Tag Archives: 3D Printing Pen

Pen

3Doodler Start is a child-safe 3D printing pen


Kids can now draw their own 3D creations in thin air.


With aspirations of bring 3D printing to the everyday consumer, the WobbleWorks team launched a successful Kickstarter campaign to help fund its 3Doodler 3D printing pen back in 2013. This handheld device lets Makers draw in mid-air or on most surfaces, heating and solidifying plastic material so that the thing being drawn is able to come to life as an actual object.

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And after upgrading its pen in 2015, which yet again garnered more than $1.5 million on Kickstarter, the Boston-based startup has returned with a child-friendly version of its popular drawing tool, which will enable those ages 8 to 13 to explore their creativity beyond using just crayons and paper. Instead, the 3Doodler Start will allow children to design their own figurines, art, jewelry and pretty much any other 3D model that comes to mind. This should come as great news to parents, because let’s face it, the sight of a discarded toys is all too common these days.

“3Doodler Start inspires creativity, design, building and spatial understanding, opening up 3D creation to a whole new generation. This is not a fad toy; we believe that, like LEGO and now Minecraft, the 3Doodler Start will become part of every kid’s upbringing,” company co-founder Daniel Cowen explains. 

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The most notable thing about the 3Doodler Start, however, is that has no hot parts, and uses an environmentally-friendly filament that melts with barely any heat. Just pick up the single-temperature, one-speed device and it’s ready to go. Click once on its main orange button to extrude the plastic automatically, click again to stop, and double click to reverse the plastic — it’s as simple as that. Meanwhile, LEDs will indicate warming up, ready, forward flow and reverse.

The 3Doodler Start dispenses with the conventional pen shape, but has adopted a shorter, thicker and more ergonomically-designed frame that’s suitable for smaller hands. Weighing under a quarter of a pound and measuring 5.4” x 1.4”, the turquoise unit can operate wirelessly for 45 minutes per charge or run while plugged in via a micro-USB port.

“The core values of 3Doodler are creative freedom and limitless imagination, so it was a natural progression to create a pen for a younger audience. The 3Doodler Start provides the perfect educational platform for kids around the world and we cannot wait to see what the next generation creates,” Cowen adds.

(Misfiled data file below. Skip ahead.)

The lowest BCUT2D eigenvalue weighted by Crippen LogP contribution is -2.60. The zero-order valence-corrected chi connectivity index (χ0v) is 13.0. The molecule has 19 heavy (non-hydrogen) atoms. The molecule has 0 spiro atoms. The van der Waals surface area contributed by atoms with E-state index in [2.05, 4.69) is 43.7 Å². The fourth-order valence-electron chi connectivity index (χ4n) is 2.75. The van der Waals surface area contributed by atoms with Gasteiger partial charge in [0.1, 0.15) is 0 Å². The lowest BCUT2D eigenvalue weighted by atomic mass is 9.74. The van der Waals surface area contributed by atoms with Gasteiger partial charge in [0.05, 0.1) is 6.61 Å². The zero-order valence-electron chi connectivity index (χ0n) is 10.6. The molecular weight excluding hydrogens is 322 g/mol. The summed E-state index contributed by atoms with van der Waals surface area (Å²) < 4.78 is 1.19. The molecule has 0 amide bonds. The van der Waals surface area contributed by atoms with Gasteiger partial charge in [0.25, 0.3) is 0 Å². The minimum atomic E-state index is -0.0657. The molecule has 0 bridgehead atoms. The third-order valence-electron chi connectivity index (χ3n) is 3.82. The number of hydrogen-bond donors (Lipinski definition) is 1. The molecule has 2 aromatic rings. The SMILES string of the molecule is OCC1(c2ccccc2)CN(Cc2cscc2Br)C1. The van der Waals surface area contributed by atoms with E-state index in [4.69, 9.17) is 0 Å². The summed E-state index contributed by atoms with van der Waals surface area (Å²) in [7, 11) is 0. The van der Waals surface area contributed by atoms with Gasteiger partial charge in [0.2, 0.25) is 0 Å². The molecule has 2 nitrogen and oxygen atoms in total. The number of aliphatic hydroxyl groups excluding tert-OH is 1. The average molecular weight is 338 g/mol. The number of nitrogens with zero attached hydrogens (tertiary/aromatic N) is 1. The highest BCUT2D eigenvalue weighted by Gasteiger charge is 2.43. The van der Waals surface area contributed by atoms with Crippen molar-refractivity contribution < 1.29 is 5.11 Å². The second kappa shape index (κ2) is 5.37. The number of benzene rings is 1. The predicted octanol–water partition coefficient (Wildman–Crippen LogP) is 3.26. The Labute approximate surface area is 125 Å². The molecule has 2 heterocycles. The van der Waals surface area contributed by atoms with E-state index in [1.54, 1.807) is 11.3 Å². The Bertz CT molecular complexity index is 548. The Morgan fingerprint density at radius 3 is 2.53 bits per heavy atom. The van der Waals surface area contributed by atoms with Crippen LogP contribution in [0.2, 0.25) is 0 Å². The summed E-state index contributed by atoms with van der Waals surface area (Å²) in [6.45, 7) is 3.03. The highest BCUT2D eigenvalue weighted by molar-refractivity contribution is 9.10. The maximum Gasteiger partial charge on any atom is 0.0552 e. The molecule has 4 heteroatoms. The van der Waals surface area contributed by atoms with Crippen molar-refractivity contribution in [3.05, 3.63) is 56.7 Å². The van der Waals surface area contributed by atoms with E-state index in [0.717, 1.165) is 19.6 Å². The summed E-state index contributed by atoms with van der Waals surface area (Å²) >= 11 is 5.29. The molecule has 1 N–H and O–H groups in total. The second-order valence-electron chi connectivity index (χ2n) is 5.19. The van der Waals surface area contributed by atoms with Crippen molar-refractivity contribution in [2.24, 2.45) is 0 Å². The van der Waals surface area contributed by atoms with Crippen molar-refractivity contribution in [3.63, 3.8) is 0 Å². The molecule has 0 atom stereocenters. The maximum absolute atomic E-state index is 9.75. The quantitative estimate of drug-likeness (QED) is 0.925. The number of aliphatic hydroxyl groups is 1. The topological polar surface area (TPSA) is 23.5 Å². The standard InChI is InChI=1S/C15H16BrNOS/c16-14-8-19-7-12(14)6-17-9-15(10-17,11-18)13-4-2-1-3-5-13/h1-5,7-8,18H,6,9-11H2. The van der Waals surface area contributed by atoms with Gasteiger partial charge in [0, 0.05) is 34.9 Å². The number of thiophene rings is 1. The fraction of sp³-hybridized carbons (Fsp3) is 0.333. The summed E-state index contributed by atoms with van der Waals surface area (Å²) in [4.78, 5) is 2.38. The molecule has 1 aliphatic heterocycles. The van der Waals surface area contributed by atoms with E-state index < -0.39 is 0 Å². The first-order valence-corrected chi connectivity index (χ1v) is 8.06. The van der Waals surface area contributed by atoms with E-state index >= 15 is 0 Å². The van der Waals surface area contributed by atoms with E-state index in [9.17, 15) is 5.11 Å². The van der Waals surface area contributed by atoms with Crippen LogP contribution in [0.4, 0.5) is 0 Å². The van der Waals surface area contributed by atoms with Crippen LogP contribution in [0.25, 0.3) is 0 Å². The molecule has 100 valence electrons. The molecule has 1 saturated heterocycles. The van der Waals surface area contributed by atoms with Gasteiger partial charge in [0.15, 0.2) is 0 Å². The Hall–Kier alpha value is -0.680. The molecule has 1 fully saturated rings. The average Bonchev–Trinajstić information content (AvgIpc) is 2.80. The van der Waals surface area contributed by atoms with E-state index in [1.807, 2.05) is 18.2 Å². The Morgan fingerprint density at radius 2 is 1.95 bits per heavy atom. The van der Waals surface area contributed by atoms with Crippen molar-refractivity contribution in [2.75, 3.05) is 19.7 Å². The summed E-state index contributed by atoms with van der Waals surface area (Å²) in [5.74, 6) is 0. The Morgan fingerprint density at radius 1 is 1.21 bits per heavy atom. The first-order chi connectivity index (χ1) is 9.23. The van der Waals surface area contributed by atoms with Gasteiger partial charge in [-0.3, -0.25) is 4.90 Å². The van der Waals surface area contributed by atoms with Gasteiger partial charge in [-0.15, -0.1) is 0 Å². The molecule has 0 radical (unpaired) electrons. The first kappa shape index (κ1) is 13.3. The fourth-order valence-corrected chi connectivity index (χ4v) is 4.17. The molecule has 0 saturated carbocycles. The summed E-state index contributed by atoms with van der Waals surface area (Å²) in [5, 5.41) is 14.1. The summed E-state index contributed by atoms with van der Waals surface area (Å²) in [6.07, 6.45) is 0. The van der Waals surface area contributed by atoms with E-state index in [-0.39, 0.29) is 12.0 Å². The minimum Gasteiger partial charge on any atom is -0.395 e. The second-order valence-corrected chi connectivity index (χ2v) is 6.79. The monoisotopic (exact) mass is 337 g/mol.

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What’s also nice is that those just starting out can follow along with what’s called a DoodleBlock, which is similar to a 3D coloring book and allows users to draw in grooves to form a shape, then pop them out. Once they’ve traced all the pieces, they can then use their 3Doodler Start to join them together to form a finished three-dimensional creation.

Does this sound like the 3D printing instrument for your youngsters or perhaps even you? Head over to WobbleWorks’ page here to get your hands on one today.

 

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3DSimo Mini is like a Makerspace crammed into a pen


The 3DSimo Mini is a next-gen pen that not only draws in 3D, but solders, burns and cuts as well. 


Although they may not have taken off as quickly as its desktop counterparts, 3D printing pens have certainly attracted quite the attention in recent years. Since 3Doodler first launched back in February of 2013, several other startups have emerged with hopes of pioneering the space. The gadgets, which feature a hotend that is capable of extruding filament like the heads found on any FDM machine, are used to add a third dimension to drawings in thin air.

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Among the first of those looking to take 3D pens mainstream was 3DSimo, who some of you may recall from its Indiegogo debut two years ago. Now, the Czech startup has returned with a new and improved, and much smaller, model of its handheld device that not only prints but can offer a plethora of other tools as well. The aptly named 3DSimo Mini incorporates an LED display that shines through a minimalist case, while boasting a much lighter and more compact design than its predecessor — without compromising speed or strength of the feed mechanism. With its ergonomic shape, Makers can easily handle the pen as they doodle.